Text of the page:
SATURDAY’S National headline regarding the latest complaint from the Scottish Tories about the tax rise for high earners just confirms again where their priorities lie, with the state of their precious Union gaining precedence over the need to try and improve the Scottish NHS as much as possible within the confines of the Scottish Government’s taxation remit (Tories moan about tax rise for NHS, Dec 17).

I’ve previously called for a change to their official party title to a more accurate one that exposes their true colours: the selfish greedy bastards party! That is exactly what they are following their shameless request to emulate the suicidal fiscal policy of a failed short-term PM named Liz Truss.

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From their leader downwards, they are so “full of it” to the point where they don’t even hide their shameless behaviour and lack of any moral fibre any more, as well as U-turning at the drop of a hat as soon as their London paymasters force them to embarrass themselves even further.

There is no way back for this horrible political party up here, and recent opinion polls appear to bear this out as more and more people in Scotland are becoming fed up to the back teeth listening to their juvenile, ill-conceived comments in the chamber of the Holyrood parliament while their anti-indy Unionist collaborators in the Scottish Labour Party are willing partners.

Will their unimpressive leader, Anas Sarwar, ever ask a non-NHS-themed question in the debating chamber? It is abundantly clear he is politicising the NHS as part of what he and his boss Starmer perceive to be a cunning plan in exposing the “15 years of Scottish Government mismanagement of the NHS” – the mantra Sarwar occasionally utters and a shameless piece of political skullduggery!

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I’d like to listen to, or read, the opinions of lots of qualified people within that institution to comment on such an extreme general insinuation that the NHS has failed in Scotland. And I’d also like to hear all the good stories of what the NHS has achieved during such a long period of change and continuing evolution of the service. I’m guessing these stories would overwhelm the negative snapshots that Sarwar regularly refers to at FM’s Questions.

It’s all part of the ridiculous wrecking-ball politics applied by both Scottish Labour and the Tories that will be stopped by a savvy Scottish electorate that has lost patience and will eventually hammer them at the ballot box.

Bernie Japs

IT is always amusing to note the claims from certain quarters that higher rates of income tax, as announced in the recent Budget, will make Scotland a less attractive place to live and work.

There will be an apparent “exodus” of middle-class earners, a “brain drain” of those heading to the brighter uplands south of the Border where those earning more than £27,580 will pay less income tax than in Scotland.

What this neglects to highlight, of course, is that income tax is only one element of taxation. Scottish council taxpayers, for example, are on average paying £590 a year less than they would in England and £423 less than in Wales. Average water charges are also lower in Scotland than the rest of the UK.

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Those parties also neglect to mention the free tuition enjoyed by Scottish students, with those south of the Border having to pay more than £9000 a year. Prescription fees in England are also more than £9 per item, while in Scotland they are free.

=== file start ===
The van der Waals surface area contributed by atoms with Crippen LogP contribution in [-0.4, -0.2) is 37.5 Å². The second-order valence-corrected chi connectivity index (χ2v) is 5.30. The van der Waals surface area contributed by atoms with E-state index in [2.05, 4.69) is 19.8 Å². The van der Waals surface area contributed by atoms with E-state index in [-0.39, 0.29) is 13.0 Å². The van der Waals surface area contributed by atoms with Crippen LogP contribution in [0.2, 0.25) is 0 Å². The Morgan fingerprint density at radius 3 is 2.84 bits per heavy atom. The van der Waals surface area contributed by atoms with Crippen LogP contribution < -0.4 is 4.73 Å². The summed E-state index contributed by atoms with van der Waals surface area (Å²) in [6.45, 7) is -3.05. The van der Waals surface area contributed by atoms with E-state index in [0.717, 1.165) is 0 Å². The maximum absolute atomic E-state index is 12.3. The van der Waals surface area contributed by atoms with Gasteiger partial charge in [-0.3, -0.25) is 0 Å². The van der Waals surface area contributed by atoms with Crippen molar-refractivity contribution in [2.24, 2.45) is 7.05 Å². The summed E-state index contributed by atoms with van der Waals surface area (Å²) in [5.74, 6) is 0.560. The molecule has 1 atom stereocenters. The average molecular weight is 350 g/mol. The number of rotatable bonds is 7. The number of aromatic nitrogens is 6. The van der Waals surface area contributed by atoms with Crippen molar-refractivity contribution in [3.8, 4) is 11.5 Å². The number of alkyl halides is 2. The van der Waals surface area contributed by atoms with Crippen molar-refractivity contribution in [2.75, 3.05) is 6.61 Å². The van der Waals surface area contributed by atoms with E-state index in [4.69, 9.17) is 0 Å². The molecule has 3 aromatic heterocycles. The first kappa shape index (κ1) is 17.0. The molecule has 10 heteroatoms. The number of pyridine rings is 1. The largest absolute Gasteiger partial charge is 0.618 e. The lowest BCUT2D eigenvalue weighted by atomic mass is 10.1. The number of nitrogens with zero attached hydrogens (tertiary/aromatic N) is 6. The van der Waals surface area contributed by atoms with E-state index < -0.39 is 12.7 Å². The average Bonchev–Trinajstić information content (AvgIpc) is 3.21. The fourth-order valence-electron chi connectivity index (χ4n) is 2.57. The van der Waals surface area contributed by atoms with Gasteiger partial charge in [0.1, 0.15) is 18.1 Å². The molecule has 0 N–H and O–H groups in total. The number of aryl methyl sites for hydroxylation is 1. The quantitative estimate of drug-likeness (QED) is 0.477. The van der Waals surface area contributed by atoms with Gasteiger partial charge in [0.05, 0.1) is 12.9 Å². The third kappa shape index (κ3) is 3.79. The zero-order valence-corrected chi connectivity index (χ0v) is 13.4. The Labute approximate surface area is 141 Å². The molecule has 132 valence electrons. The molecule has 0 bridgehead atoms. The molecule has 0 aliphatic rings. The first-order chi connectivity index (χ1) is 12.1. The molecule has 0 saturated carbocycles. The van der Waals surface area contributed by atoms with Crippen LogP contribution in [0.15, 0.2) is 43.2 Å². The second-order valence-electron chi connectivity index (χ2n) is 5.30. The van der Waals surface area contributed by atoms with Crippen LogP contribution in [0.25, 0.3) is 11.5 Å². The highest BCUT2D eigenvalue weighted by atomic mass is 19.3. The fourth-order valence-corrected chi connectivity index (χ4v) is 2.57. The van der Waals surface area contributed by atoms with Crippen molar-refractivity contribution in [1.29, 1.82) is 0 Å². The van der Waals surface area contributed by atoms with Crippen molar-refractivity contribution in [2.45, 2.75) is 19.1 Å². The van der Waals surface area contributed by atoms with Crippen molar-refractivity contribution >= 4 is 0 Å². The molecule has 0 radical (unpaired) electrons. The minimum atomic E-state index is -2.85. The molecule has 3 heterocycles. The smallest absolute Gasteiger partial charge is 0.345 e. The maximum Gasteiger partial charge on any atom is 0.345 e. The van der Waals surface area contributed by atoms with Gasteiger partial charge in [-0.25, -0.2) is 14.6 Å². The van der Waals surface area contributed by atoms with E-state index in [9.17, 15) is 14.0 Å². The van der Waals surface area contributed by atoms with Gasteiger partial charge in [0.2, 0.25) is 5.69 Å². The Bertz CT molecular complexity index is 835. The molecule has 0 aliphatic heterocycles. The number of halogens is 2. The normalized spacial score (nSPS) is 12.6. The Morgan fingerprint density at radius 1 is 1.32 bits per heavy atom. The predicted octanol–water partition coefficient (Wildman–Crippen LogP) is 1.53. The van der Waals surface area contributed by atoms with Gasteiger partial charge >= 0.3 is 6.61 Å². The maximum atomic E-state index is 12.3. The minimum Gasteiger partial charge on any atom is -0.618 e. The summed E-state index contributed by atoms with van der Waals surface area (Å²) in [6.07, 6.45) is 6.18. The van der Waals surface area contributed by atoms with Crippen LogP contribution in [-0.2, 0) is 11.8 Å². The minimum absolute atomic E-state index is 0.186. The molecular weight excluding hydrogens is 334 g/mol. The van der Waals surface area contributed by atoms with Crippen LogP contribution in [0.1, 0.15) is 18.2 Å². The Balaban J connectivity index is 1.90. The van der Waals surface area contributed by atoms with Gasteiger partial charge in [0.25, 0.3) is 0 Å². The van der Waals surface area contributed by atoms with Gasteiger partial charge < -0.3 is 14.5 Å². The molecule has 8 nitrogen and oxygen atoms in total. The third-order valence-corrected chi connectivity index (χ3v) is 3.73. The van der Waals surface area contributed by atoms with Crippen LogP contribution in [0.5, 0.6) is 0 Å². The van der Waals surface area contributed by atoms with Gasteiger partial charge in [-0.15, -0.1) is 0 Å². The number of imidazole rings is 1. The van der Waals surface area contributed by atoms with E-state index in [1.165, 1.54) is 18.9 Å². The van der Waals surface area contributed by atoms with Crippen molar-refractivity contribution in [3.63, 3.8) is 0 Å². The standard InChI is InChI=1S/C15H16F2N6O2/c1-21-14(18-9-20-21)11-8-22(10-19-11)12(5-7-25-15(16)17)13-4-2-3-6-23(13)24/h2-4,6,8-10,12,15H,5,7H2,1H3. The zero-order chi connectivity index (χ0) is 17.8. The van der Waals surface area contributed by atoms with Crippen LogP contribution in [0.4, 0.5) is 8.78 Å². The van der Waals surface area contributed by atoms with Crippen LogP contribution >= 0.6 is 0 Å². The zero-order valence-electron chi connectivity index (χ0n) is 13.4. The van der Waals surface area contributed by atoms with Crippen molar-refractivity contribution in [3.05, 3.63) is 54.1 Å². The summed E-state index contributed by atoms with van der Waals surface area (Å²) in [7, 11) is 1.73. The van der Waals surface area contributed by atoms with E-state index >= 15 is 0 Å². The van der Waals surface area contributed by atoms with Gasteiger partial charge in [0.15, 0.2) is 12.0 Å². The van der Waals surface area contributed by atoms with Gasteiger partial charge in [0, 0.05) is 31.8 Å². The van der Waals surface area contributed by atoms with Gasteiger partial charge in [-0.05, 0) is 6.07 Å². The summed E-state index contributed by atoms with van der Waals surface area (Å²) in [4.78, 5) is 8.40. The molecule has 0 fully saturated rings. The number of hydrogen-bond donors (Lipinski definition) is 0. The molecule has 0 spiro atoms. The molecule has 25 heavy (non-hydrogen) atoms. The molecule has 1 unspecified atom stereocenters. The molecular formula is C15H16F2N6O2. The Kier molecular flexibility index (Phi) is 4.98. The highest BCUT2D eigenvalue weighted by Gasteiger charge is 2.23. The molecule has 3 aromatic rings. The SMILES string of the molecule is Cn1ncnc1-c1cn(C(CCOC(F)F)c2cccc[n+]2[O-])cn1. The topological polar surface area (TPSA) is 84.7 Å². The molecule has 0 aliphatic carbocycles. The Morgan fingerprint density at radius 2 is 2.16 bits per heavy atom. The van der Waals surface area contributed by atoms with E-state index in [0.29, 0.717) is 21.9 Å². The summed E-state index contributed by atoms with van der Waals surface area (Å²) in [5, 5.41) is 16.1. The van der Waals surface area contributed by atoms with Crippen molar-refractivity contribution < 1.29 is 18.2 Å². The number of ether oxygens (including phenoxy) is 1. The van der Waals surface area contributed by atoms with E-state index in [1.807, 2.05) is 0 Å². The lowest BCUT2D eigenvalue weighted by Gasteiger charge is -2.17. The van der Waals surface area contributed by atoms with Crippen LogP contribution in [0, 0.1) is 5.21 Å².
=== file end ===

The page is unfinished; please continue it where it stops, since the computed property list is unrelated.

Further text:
Let us also not also forget that better-funded public services are a key element that make somewhere an attractive place to live.

Most Scottish taxpayers pay less income tax than their English neighbours, but for those with the broadest shoulders who pay more, let us not forget the likes of lower council tax, lower water charges, free university fees and free bus travel for pensioners and young people.

Alex Orr

IN his Sunday letter Charlie Kerr mentions austerity being “introduced by Maggie Thatcher”.

I recently became aware of a book by Clara Mattei, The Capital Order, and have watched a YouTube video in which she explains some of her ideas. In essence, she traces austerity back to the 1920s.

Soldiers coming home from war were promised “a land fit for heroes”, and many actually expected to find one. Before the war, the capitalist order just seemed to be the way things were, but to get through the war governments took control of many aspects of the economy, and people could see that other ways of organising the economy were possible.

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There was revolution in Russia, not to mention Hungary and Bavaria. To maintain the necessary order of unobstructed capital accumulation and obedient workforce, governments engineered a squeeze on people’s living standards so they were too occupied with simple survival to cause trouble to the established authorities. I think it may have been Hannah Arendt who remarked that utterly downtrodden people don’t revolt – it’s when they glimpse the possibility of improvement that they rise up to fight for it.

It’s often been pointed out that austerity just doesn’t achieve its stated aims of balancing the books and paying down public debt. On this analysis the actual aim is not the stated one, it is to discipline the working population. Over the last century it would seem to have achieved that quite successfully.

On the separate issue of John Swinney’s Budget, I think a Tory MSP complained that it was unfairly penalising “middle earners”. Only higher-rate and top-rate income tax is rising. To pay higher-rate tax you have to be making not far short of twice the median earnings. In what universe is that “middle earnings”? It just shows that our Tory “representatives” are completely insulated from reality, as the vast majority of us know.

Robert Moffat